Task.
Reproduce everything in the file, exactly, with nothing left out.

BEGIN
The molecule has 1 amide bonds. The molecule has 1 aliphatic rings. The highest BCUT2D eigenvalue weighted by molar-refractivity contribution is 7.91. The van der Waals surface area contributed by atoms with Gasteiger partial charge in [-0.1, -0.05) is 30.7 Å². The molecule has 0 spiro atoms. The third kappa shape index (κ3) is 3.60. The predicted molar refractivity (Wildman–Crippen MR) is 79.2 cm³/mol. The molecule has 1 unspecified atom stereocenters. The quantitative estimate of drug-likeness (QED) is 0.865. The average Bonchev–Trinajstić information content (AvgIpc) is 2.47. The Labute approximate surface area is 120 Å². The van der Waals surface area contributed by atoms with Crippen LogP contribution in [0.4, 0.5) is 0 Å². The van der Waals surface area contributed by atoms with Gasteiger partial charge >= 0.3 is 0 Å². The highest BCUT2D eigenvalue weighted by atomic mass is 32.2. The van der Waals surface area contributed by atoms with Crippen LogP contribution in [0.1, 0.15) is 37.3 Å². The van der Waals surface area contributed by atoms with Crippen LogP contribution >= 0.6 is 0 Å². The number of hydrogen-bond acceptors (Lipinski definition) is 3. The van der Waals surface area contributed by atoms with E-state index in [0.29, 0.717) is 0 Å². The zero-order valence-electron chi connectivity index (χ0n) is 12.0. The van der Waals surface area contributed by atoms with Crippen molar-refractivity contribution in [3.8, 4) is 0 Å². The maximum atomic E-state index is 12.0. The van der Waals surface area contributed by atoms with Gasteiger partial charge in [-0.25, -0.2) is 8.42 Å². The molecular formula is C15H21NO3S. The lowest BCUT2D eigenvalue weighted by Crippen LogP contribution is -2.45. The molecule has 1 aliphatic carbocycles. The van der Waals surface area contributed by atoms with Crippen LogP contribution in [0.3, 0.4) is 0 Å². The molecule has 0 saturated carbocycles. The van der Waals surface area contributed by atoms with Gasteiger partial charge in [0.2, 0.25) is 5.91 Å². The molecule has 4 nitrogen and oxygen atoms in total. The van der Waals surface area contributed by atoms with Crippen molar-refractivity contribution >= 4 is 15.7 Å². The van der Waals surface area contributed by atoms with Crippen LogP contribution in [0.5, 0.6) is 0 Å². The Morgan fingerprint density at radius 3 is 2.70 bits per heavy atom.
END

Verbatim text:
The molecule has 1 amide bonds. The molecule has 1 aliphatic rings. The highest BCUT2D eigenvalue weighted by molar-refractivity contribution is 7.91. The van der Waals surface area contributed by atoms with Gasteiger partial charge in [-0.1, -0.05) is 30.7 Å². The molecule has 0 spiro atoms. The third kappa shape index (κ3) is 3.60. The predicted molar refractivity (Wildman–Crippen MR) is 79.2 cm³/mol. The molecule has 1 unspecified atom stereocenters. The quantitative estimate of drug-likeness (QED) is 0.865. The average Bonchev–Trinajstić information content (AvgIpc) is 2.47. The Labute approximate surface area is 120 Å². The van der Waals surface area contributed by atoms with Crippen LogP contribution in [0.4, 0.5) is 0 Å². The van der Waals surface area contributed by atoms with Gasteiger partial charge >= 0.3 is 0 Å². The highest BCUT2D eigenvalue weighted by atomic mass is 32.2. The van der Waals surface area contributed by atoms with Crippen LogP contribution in [0.1, 0.15) is 37.3 Å². The van der Waals surface area contributed by atoms with Crippen LogP contribution >= 0.6 is 0 Å². The number of hydrogen-bond acceptors (Lipinski definition) is 3. The van der Waals surface area contributed by atoms with E-state index in [0.29, 0.717) is 0 Å². The zero-order valence-electron chi connectivity index (χ0n) is 12.0. The van der Waals surface area contributed by atoms with Crippen molar-refractivity contribution in [3.8, 4) is 0 Å². The maximum atomic E-state index is 12.0. The van der Waals surface area contributed by atoms with Gasteiger partial charge in [-0.25, -0.2) is 8.42 Å². The molecular formula is C15H21NO3S. The lowest BCUT2D eigenvalue weighted by Crippen LogP contribution is -2.45. The molecule has 1 aliphatic carbocycles. The van der Waals surface area contributed by atoms with Crippen LogP contribution in [0.3, 0.4) is 0 Å². The molecule has 0 saturated carbocycles. The van der Waals surface area contributed by atoms with Gasteiger partial charge in [0.2, 0.25) is 5.91 Å². The molecule has 4 nitrogen and oxygen atoms in total. The van der Waals surface area contributed by atoms with Crippen molar-refractivity contribution >= 4 is 15.7 Å². The van der Waals surface area contributed by atoms with Crippen LogP contribution in [0.5, 0.6) is 0 Å². The Morgan fingerprint density at radius 3 is 2.70 bits per heavy atom.